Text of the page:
Employers of Illegal Expats in Saudi Arabia Threatened With Jail -
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Employers of Illegal Expats in Saudi Arabia Threatened With Jail

Saudi Arabia’s Interior Ministry has begun to clamp down yet further on expats caught working illegally. Considerable fines and even jail time have been threatened against employers found to be employing illegal workers in the Kingdom.

In the latest wave of attacks, the Saudi Arabian government has successfully arrested almost 175,000 foreigners that the government claims were working illegally. This is an astonishing body of workers and goes to show not just how prevalent illegal workers are in the country but also how effective the Saudi government is becoming at weeding out these illegal workers.

According to the Interior Ministry these workers – all of whom have been arrested in the last month – were guilty of breaking an assortment of employment laws. In some instances they were found to be working for someone other than their approved sponsor. In others they were caught working in roles not covered by their expat visa. Further expats have been found working without an active residency permit. Other workers were found to be illegal expats who had entered the country without permission from the government.

There are, it seems, an awful lot of ways to upset the government, and a lot of people willing to do just that in the hope of earning a wage.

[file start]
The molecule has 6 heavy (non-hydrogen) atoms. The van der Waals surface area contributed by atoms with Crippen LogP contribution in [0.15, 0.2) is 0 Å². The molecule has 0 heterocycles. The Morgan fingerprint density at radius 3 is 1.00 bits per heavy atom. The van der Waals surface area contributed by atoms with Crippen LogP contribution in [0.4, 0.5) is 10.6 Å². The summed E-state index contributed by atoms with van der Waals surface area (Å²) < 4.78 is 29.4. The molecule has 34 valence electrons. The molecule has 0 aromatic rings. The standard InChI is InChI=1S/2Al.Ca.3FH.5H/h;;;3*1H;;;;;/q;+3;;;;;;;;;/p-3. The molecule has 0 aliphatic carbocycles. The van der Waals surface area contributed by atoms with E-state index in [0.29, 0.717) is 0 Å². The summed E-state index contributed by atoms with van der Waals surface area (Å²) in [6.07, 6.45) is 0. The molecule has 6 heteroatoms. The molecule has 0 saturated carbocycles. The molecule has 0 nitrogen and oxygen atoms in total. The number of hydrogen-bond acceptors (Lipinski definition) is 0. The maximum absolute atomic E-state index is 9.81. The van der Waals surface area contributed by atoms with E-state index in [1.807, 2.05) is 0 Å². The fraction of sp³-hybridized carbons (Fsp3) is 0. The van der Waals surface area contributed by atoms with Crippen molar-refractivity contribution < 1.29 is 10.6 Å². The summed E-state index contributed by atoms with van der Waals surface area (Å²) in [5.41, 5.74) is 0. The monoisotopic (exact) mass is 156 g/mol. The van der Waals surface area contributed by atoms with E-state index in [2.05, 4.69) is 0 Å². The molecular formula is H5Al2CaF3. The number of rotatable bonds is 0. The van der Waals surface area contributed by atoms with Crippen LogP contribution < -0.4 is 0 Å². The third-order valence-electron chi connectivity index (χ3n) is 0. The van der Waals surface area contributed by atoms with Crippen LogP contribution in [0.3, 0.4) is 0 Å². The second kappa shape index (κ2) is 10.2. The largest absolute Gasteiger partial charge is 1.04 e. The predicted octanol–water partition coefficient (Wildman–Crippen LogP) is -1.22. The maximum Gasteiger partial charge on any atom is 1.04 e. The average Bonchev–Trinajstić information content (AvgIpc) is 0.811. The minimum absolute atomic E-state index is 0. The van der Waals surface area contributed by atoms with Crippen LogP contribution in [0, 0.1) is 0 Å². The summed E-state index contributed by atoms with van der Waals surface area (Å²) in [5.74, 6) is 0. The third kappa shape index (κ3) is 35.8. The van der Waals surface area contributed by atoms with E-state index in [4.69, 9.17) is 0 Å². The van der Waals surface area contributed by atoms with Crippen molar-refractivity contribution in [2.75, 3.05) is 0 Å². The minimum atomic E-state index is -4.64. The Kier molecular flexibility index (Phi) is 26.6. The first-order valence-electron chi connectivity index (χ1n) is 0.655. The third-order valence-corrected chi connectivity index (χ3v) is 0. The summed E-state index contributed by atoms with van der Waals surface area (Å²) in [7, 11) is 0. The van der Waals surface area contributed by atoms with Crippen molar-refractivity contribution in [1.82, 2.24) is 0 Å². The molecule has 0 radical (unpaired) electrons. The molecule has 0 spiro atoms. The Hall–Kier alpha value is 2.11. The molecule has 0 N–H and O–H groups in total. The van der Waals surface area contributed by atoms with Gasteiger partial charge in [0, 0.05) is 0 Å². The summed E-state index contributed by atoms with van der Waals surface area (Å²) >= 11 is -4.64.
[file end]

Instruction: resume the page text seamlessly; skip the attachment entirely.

Perhaps with this latest initiative the problem will become rather less prevalent in Saudi Arabia, thanks to the introduction of new penalties sure to scare off many illegal workers – and the employers who willingly hire them against local government rules.

The Interior Ministry has not mixed their words regarding the potential penalties being handed out to illegal workers and their employers. Workers, for example, can find themselves being slapped with considerable fines that low-paid expat workers may struggle to meet.

The worse penalties, however, are for employers found to be in breach of the rules. In such circumstances the fines, which may be up to SR100,000 will be the least of their worries. In extreme cases employers may be banned from recruiting new workers for a period of up to five years, and may even be imprisoned.

Perhaps even more interestingly, these same penalties are now to be rolled out to anyone caught transporting – or even assisting – illegal workers. The government claims to have already confiscated over 100 vehicles suspected of being used to transport illegal workers. Anyone caught “harbouring” illegal expats may find themselves on the receiving end of these strict new rules.

It seems clear that the Saudi Arabian government is taking no prisoners in its push to ensure that only legal and pre-approved expats are working within the Kingdom.

To date the government claims to have generated over SR45 million as a result of these fines, and has deported thousands of illegal workers caught within the boundaries of Saudi Arabia.

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